Is US force too small? Not in Bush view of Iraq
Critics of administration call for more troops, but polls show a reluctant public.
WASHINGTON — The question is hitting the White House with increasing ferocity: Does the US have enough troops in Iraq to do the job - let alone enough to carry out the global war on terrorism?
A growing chorus of experts and politicians is saying no. They claim that not only are more troops needed to avert chaos and restore order in Iraq, but that the overall strength of the US military must be increased to meet global challenges in the post-9/11 era.
Despite the mounting pressure, however, the Bush administration believes the US has adequate forces to carry out both tasks. The wildcard in all of this: the public. As the debate over US commitments overseas intensifies, polls show a hardening of American attitudes about the rebuilding effort and about leaving troops in Iraq too long.
A Newsweek poll released this weekend, for instance, shows that a majority of Americans - 55 percent to 40 percent - oppose sending more troops to the country. At the same time, an overwhelming number of Americans favor the US working with the UN to encourage other nations to send more of their soldiers to Iraq - even if it means Washington ceding some authority to the UN.
Moreover, some 60 percent of respondents to the survey say the estimated $1 billion per week that the US is spending to rebuild the country is too much.
Nonetheless, many military experts and politicians from both sides of the aisle believe the US needs to expand its footprint to finish the task. They point to the growing number of terror attacks in Iraq - the bombings of the UN headquarters last week and the home of a leading Shiite Muslim cleric on Sunday, as well as to the escalation of US casualties. The death toll of American soldiers has nearly doubled since President Bush declared an end to major combat on May 1, reaching 275.
At stake, though, is not only the faltering operation in Iraq. The situation in Afghanistan is deteriorating. This past month was perhaps one of the worst since the US routed the Taliban regime in 2001. In one week alone, some 90 people (nearly all Afghans or Arab fighters) were killed, reportedly by a resurgent Taliban. Then, there is the tenuous situation in Liberia, not to mention the nuclear threat posed by North Korea. And Al Qaeda operatives may be on the run, but officials say they are still capable of mounting simultaneous attacks in several countries.
"We're going to be in trouble a year from now if we don't handle force strength," says Gen. Barry McCaffrey, who led a US division in the 1991 Gulf War. "We are in a global war on terror with inadequate forces."
General McCaffrey, who is now a professor of national security studies at West Point, says the US, which currently has some 368,000 Army soldiers deployed in 120 nations, is at risk of overextending its troops.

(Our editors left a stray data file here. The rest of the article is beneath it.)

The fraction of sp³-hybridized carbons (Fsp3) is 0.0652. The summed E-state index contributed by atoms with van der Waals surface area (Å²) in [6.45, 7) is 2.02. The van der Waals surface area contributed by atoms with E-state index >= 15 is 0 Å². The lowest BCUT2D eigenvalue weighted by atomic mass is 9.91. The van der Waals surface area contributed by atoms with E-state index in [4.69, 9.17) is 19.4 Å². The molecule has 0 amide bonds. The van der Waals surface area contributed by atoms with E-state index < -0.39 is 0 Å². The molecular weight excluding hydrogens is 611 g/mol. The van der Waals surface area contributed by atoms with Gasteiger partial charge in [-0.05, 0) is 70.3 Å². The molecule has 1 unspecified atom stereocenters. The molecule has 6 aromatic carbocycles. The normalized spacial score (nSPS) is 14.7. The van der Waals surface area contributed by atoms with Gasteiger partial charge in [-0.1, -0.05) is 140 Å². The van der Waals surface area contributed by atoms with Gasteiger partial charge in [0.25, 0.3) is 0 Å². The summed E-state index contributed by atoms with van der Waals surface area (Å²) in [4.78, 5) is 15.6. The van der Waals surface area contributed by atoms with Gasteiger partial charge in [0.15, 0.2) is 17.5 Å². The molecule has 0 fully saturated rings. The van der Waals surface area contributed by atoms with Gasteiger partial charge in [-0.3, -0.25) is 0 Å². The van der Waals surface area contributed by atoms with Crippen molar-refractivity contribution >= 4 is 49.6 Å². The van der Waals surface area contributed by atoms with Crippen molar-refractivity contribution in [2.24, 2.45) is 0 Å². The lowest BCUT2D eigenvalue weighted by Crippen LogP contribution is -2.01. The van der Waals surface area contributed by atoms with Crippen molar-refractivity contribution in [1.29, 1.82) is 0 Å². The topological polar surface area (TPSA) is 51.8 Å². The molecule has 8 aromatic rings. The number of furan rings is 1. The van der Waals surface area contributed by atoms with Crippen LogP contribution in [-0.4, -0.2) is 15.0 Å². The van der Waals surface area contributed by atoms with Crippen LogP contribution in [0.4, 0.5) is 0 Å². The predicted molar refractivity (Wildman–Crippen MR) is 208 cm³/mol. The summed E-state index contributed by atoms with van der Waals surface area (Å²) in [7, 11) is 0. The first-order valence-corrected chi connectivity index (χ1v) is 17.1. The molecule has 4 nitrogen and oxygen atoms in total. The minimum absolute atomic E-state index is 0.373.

And both Democrats and some Republicans want additional troops and resources to be sent to Iraq - as much as 100,000 to 150,000 soldiers more. Sen. John McCain (R) or Arizona, just back from a trip to Iraq, is calling on President Bush to send "at least another division."
Sen. Joseph Biden (D) of Delaware, the ranking Democrat on the Foreign Relations Committee, says at least 40,000 more troops are necessary to stabilize Iraq as well as "several hundred billion dollars." Senator Biden is also arguing for a new UN resolution to encourage more countries to participate.
But that prospect doesn't seem viable at the moment - especially with the US not willing to relinquish much authority in Iraq, and because of the wariness on the part of most of these nations. Few have little - if any - domestic support for such an operation, and their involvement could trigger reprisals by terror groups.
The administration, for its part, says the troop strength in Iraq is about right. They say they may rotate deployments to address evolving needs. For example, Gen. John Abizaid, commander of forces in the region, says the No. 1 threat in Iraq now is coming from terrorists, and better intelligence is needed to confront that threat.
A senior US official in Iraq told reporters over the weekend that occupation forces are beginning to recruit and train agents from the former Iraqi intelligence services to help thwart attacks.
As for on-the-ground security, General Abizaid said last week that more than 50,000 Iraqis are already armed and working with the coalition. Monday, published reports indicated that the US plans to send another 28,000 Iraqis to a former Soviet military base in Hungary for intensive police training.
To bolster security, some say the US does have options other than sending in more troops. "There are plenty of outfits that do that kind of work, including companies in South Africa, Britain, and here in the US," says James Woods, a former Pentagon official. "They usually send in a cadre of people and recruit and train locals up to a level where they can perform simple duties."
Others argue the US troop strength is about right and that it will just take creative thinking to adjust the force deployments. Secretary of Defense Donald Rumsfeld has ordered a review of Pentagon policies to explore using forces more efficiently.
"The first place to go may be the Marine Corps," says Marcus Corbin, a senior analyst at the Center for Defense Information. Though they were the first in and out of Iraq, he argues "they have three divisions and have also done a lot of thinking about modern combat operations."
But McCaffrey argues a more thorough rethink is needed. He says the current rotation plan risks overextending troops. He wants nine National Guard brigades called up and added to regular Army units, until more recruiting can be done.